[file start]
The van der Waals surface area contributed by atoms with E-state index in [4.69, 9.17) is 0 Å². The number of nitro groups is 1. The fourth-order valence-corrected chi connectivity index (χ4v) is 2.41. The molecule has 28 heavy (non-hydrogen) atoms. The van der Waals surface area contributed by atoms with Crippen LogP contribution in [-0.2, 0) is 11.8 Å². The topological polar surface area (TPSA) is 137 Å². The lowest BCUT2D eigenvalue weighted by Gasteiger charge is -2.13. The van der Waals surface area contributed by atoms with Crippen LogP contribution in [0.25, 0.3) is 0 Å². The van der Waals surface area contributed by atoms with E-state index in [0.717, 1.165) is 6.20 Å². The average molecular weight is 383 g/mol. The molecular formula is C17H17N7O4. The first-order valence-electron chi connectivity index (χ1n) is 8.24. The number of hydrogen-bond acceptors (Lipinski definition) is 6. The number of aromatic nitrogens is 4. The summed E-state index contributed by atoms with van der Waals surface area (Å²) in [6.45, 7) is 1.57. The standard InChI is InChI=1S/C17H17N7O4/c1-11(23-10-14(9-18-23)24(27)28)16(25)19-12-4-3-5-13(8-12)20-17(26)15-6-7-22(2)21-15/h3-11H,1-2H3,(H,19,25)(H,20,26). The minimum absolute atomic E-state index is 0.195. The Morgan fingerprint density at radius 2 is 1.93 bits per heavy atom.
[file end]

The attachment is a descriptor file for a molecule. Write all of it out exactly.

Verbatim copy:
The van der Waals surface area contributed by atoms with E-state index in [4.69, 9.17) is 0 Å². The number of nitro groups is 1. The fourth-order valence-corrected chi connectivity index (χ4v) is 2.41. The molecule has 28 heavy (non-hydrogen) atoms. The van der Waals surface area contributed by atoms with Crippen LogP contribution in [-0.2, 0) is 11.8 Å². The topological polar surface area (TPSA) is 137 Å². The lowest BCUT2D eigenvalue weighted by Gasteiger charge is -2.13. The van der Waals surface area contributed by atoms with Crippen LogP contribution in [0.25, 0.3) is 0 Å². The van der Waals surface area contributed by atoms with E-state index in [0.717, 1.165) is 6.20 Å². The average molecular weight is 383 g/mol. The molecular formula is C17H17N7O4. The first-order valence-electron chi connectivity index (χ1n) is 8.24. The number of hydrogen-bond acceptors (Lipinski definition) is 6. The number of aromatic nitrogens is 4. The summed E-state index contributed by atoms with van der Waals surface area (Å²) in [6.45, 7) is 1.57. The standard InChI is InChI=1S/C17H17N7O4/c1-11(23-10-14(9-18-23)24(27)28)16(25)19-12-4-3-5-13(8-12)20-17(26)15-6-7-22(2)21-15/h3-11H,1-2H3,(H,19,25)(H,20,26). The minimum absolute atomic E-state index is 0.195. The Morgan fingerprint density at radius 2 is 1.93 bits per heavy atom.